Tuesday, January 04, 2011
As noted in the Los Angeles Times obituary:
Hideko Takamine, a Japanese actress who over the course of nearly 200 films developed from an endearing child star into a powerful representative of the Japanese woman’s search for identity and autonomy in the years after World War II, died on Dec. 28 in Tokyo. She was 86.
Ms. Takamine, who often seemed to be gallantly fighting back tears with her famously gentle smile, was widely regarded by Japanese and foreign critics as one of the three great actresses of the classical Japanese cinema. Her two peers were the aristocratic Kinuyo Tanaka, who worked extensively with the director Kenji Mizoguchi (Sansho the Bailiff) and died in 1977, and Setsuko Hara, whose portrayals of modern middle-class women were associated with the films of Yasujiro Ozu (Tokyo Story).
Ms. Takamine was most notably the muse of Mikio Naruse, who, although not as well known in the west as Mizoguchi and Ozu, is frequently ranked as equally important in Japanese film history. For Naruse, Ms. Takamine often played women from rural or lower-middle-class backgrounds who were forced to make their own way in the world, often saddled with weak or unfaithful men.
Among her best-known work with Naruse was Floating Clouds (1955), in which she played a secretary in love with her married boss, sticking with him from a wartime post in Indochina to contemporary Tokyo despite his coldness, and When a Woman Ascends the Stairs (1960), in which she played a widow working as a bar hostess in Tokyo’s Ginza district.
While one of her most well known films mentioned in the New York Times obituary, Mikio Naruse's Floating Clouds, plays a little long, even for me, Takamine's performance as a women who works at a civilian outpost of the empire in Indochina, and subsequently returns to an impoverished Japan is still remarkable. Indeed, the film, and the novel of the same title upon which it is based, provide a striking, understated presentation of imperial occupation, defeat and the social turmoil that result from them. Yukiko Koda, the protagonist played by Takamine, is a victim of the fascism that fueled the empire and persists in post-war Japan through the survival of a patriarchal social order despite the catastrophic military defeat:
Hideko Takamine was one of the most beloved and accomplished of Japan's film stars, said Kevin Thomas, a former Times staff writer who reviewed Japanese films from 1962 to 1985. She was beautiful, and she had tremendous range and versatility.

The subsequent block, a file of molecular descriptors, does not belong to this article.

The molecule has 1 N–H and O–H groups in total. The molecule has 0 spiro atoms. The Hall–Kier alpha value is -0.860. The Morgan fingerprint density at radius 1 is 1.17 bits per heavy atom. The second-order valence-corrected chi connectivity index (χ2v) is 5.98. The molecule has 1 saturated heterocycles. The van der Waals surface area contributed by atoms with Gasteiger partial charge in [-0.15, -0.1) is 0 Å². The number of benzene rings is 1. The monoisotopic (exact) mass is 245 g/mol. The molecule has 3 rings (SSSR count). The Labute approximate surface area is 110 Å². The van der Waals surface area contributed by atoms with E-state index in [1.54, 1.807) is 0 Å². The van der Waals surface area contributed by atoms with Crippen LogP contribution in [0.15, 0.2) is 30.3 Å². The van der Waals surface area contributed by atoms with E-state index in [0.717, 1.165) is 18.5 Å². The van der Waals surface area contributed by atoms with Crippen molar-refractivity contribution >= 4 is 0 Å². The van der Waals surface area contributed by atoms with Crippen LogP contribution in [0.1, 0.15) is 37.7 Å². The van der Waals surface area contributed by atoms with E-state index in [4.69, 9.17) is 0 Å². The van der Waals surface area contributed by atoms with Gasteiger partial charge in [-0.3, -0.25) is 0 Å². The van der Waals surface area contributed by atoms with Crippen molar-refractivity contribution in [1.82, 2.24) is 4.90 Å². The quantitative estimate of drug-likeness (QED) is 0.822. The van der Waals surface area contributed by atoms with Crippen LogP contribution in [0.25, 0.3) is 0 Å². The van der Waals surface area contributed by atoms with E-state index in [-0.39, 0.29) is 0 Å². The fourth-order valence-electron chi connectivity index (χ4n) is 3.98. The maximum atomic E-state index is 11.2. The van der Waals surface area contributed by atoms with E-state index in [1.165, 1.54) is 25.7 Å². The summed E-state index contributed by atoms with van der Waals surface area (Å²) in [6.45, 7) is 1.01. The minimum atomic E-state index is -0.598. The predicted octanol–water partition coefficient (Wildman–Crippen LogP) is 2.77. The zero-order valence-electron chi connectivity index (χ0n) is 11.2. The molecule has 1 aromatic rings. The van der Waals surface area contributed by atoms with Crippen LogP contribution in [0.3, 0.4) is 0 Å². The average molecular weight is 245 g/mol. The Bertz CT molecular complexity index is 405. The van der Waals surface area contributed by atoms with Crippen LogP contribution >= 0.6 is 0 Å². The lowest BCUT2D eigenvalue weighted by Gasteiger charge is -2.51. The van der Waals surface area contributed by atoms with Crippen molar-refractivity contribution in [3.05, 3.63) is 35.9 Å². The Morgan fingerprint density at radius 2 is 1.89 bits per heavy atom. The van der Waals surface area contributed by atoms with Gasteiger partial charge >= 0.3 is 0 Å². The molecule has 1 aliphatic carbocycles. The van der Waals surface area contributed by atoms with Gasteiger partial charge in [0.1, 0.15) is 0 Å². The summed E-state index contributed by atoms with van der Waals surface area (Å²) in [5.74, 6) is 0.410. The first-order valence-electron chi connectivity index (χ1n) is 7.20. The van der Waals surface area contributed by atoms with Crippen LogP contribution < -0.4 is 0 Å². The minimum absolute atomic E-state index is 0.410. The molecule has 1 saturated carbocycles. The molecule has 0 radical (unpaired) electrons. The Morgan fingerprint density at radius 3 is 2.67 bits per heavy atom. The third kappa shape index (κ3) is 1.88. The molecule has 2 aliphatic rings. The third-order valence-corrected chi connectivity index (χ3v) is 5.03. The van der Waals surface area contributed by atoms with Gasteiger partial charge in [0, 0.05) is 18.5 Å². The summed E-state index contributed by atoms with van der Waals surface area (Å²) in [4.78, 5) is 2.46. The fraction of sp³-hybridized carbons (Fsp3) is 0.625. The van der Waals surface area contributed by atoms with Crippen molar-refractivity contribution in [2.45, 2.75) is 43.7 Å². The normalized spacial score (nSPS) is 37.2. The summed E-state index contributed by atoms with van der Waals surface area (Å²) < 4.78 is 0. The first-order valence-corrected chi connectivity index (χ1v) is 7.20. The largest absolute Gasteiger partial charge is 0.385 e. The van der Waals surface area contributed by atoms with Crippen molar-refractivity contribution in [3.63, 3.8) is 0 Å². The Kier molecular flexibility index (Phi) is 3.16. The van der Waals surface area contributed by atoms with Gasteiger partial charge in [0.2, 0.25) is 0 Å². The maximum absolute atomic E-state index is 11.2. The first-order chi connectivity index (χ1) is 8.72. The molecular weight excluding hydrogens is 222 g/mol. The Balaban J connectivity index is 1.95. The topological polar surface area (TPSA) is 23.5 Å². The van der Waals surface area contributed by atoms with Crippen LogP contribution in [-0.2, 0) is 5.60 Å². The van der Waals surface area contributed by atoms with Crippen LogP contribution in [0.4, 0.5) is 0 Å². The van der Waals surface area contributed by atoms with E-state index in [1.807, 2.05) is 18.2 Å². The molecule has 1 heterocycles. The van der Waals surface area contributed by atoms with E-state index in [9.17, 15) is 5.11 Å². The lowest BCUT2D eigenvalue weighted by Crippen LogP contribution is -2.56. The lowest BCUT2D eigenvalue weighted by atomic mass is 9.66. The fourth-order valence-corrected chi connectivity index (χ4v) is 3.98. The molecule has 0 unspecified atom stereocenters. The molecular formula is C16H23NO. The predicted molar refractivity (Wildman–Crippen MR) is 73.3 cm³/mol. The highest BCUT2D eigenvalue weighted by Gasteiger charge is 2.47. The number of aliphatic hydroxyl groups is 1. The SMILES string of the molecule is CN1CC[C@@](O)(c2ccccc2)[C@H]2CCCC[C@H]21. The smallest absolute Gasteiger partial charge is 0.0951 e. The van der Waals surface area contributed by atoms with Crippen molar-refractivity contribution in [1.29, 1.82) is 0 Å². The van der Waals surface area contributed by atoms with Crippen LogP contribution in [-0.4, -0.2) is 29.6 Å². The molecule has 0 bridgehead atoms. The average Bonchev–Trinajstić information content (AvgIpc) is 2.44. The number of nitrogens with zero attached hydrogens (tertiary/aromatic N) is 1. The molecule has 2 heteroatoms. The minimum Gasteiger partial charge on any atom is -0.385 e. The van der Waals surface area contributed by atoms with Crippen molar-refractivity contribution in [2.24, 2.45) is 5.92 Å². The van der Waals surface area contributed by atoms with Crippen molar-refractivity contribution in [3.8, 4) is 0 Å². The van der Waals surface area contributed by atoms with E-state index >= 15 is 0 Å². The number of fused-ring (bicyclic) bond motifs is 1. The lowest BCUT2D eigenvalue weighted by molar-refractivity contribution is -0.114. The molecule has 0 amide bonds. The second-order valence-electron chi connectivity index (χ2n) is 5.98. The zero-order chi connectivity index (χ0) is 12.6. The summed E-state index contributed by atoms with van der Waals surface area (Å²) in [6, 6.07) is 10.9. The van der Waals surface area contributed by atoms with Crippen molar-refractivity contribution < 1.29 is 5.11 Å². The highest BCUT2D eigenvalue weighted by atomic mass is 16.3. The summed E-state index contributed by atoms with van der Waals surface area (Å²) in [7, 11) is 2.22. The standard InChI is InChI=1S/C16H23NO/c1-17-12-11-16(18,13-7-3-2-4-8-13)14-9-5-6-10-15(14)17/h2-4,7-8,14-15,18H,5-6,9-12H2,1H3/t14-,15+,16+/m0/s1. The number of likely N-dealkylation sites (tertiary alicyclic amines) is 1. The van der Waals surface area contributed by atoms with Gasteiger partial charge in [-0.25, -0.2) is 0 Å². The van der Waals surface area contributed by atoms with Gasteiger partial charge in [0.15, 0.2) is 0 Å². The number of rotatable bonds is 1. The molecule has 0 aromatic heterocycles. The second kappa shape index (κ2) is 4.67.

After beginning as sort of Japan's answer to Shirley Temple, Thomas said, she emerged as one of Japan's greatest star actresses in the postwar period, which was a tremendous period for Japanese cinema.
In the wake of the war, Thomas said, there was this renaissance of Japanese filmmaking. They could discuss the war and assess blame, the impact of the occupation, the growing emancipation of women — all this kind of stuff. There was this terrific ferment, and it was a really creative period.
And for many Japanese, Phyllis Birnbaum wrote in her 1990 New Yorker profile of Takamine, she was as much a part of postwar Japan as the strange-tasting powdered milk distributed by the American military.
Many of Takamine's heroines were typical of the women who had grown up after the war, film historian Donald Richie told Birnbaum. Like so many Japanese women then, they wanted more out of life, but couldn't get it.
The war may have been over, women found, but they weren't better off. They were still fairly unhappy. So the kind of roles Takamine played fit the zeitgeist, may have even made that zeitgeist.
Both Yukiko and Tomioka, her love interest, possess that tragic dimension so characteristic of many of Fassbinder's finest creations, a sense of the emotional inadequacies and cruelties of our present lives, while being incapable of perceiving any alternative. Hence, the inevitable nihilism that overwhelms both. Yukiko, as a victim of the Japanese patriarchy, resists it as best she can, while Tomioka perpetually falls back upon an ingrained exploitation of his privileged male status, leaving several victims along the way, seemingly oblivious. I recommend the novel, written by Fumiko Hayashi, highly for her matter of fact, folkloric invocation of day to day life and language, as experienced by a finely developed cast of characters in addition to the protagonist.
Even in it’s vivid depiction of the female protagonist, Naruse’s outlook differs significantly from his illustrious peers. Ozu’s heroines were often the epitome of the ideal Japanese woman, while many of Mizoguchi’s female characters were beautiful, tragic figures oppressed by society, but whose suffering and sacrifice also in some way underlined their spiritual nobility. Naruse’s depiction, in being more realistic and less conciliatory, does not offer any respite. It too displays the keen eye for the sense of tragedy and suffering, but incisively cuts through the weaknesses and flaws of a strong-willed, yet weak-hearted woman, one only too prone to letting herself get betrayed by the men in her life and one too unsure of the direction her life should take to righteously feel grieved about being wronged. Yukiko is torn between her love to Tomioka and a desperate need to have some kind of a stable life, and to see her life slip slowly but surely into a downward spiral is as frustrating as it is heart-wrenching. For her needs, both financial and emotional, she is often at the mercy of her brother-in-law for the former and Tomioko for the latter, when there is possibly no salvation in sight from either. The overbearing sense of futility is told with a cold, almost nihilistic detachment.